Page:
This topic is very near and dear to my heart, since my wife is Jewish, and I am not. It is also a very complicated topic. When you and your spouse first came together, the differences probably did not seem important. But as time went on, pressures from family grew, children came along, and discussions ensued on how to raise the children. As we get older, we tend to value culture and tradition more. We begin our lives together believing that love will conquer all! Yet, sometimes what did not seem to be an issue ends up becoming one of the greatest causes of tension in the relationship. What can God do to help? How do we deal with these tensions? Here are three Scriptural and foundational issues to help us deal with the difficulties of intermarriage.
First, build upon the foundation of love and mutual commitment you had when you first married. The Bible refers to God as a covenant-keeping God (Deuteronomy 7:9; Nehemiah 9:32). This means that God continues to be faithful, even when his people turn their backs on him. God wants us to reflect His faithfulness and covenant-keeping nature. Often in marriage, both spouses fall short, and there are tensions and disagreements. But if we remain faithful to the love and commitment we expressed when we first started, we can work through almost anything.
Second, build on common ground while exploring differences that do not compromise your personal principles. We live in a society and culture that tends to focus on differences rather than on similarities. When we do this, we end up causing increased tensions and conflict. Of course, some tensions and disagreements are significant, but we need to be willing to seek common ground to build upon as we discuss differences.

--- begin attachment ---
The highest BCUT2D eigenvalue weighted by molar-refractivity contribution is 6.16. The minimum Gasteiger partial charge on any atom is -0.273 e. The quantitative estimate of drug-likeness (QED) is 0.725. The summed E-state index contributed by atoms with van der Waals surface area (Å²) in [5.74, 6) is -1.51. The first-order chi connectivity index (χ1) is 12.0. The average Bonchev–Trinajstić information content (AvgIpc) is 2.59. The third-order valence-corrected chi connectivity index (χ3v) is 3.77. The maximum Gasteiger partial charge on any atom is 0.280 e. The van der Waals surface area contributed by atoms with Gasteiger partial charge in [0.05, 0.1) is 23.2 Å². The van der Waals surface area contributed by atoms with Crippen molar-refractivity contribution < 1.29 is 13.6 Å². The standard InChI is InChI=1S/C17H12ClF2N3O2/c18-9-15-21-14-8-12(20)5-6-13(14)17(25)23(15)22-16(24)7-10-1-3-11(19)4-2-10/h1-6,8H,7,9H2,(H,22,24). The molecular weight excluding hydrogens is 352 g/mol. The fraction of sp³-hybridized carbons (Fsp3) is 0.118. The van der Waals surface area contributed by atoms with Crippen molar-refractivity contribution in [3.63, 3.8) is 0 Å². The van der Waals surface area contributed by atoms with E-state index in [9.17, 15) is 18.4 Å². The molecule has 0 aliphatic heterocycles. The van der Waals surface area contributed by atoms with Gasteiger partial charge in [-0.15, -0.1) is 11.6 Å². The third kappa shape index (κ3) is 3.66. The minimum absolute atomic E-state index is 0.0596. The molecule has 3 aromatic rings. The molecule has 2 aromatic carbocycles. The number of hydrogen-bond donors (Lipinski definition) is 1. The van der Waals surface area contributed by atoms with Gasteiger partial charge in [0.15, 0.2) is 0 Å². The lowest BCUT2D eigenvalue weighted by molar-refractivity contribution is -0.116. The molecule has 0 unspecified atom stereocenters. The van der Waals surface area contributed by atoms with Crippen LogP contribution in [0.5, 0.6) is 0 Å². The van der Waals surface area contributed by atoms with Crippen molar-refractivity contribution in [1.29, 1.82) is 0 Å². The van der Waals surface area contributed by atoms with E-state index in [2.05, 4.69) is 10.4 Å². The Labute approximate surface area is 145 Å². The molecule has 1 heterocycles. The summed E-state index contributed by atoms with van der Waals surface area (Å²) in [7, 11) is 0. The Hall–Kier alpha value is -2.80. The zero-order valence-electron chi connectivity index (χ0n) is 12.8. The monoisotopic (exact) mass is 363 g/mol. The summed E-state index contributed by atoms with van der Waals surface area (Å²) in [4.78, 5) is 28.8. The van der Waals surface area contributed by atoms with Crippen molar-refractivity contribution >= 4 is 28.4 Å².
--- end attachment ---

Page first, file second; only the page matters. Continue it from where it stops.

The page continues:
If we are seeking God’s input in the situation, then we must value the Scriptures and what they say. We can look to the teachings of Scripture for answers to resolve areas of friction. Often multiple traditions and cultures can be practiced within the home without sacrificing personal principles and without compromise.
The Scriptures say “Behold, how good and pleasant it is when brothers dwell in unity!” (Psalm 133:1) God wants us to walk in unity. This does not mean we will always agree on everything, but by building on our mutual commitment, love, and the life commitments we hold in common, we can continue to live in peace. Also, we must ask ourselves if are we reacting to something just because it is different, or because it actually stands in conflict with our beliefs.
My wife and I both value both our Jewish and Christian traditions. We celebrate Passover and Easter; we value Hanukkah and Christmas and the strong faith traditions they represent. As we study the Scriptures, we see more of what unites Jews and Christians than what divides us! We understand that Jesus was Jewish and followed Jewish traditions. He fulfilled the Torah and the Prophets. We see his early followers maintaining their Jewish identity, and that Gentile followers of Jesus were taught to appreciate the Jewish roots of their new faith. The apostle Paul (who maintained his Jewish identity and love for his people) saw Jesus as the one who ultimately unites Jew and Gentile (Ephesians 2:11–22). For reasons like these, we find our Jewish and Christian backgrounds as complementary, and not in conflict.
Third, build upon your commitment to seek God and His truth. As stated earlier, today’s culture tends to focus on what divides us rather than on what unites us. In contrast, the ultimate goal for a couple should be to discuss their differences with an attitude of love and mutual respect. When culture and tradition and even religion cause conflict, we should search the Scriptures to see what God has to say. Try praying together as a couple and asking him for wisdom. These spiritual exercises will help you resolve conflicts and become more united.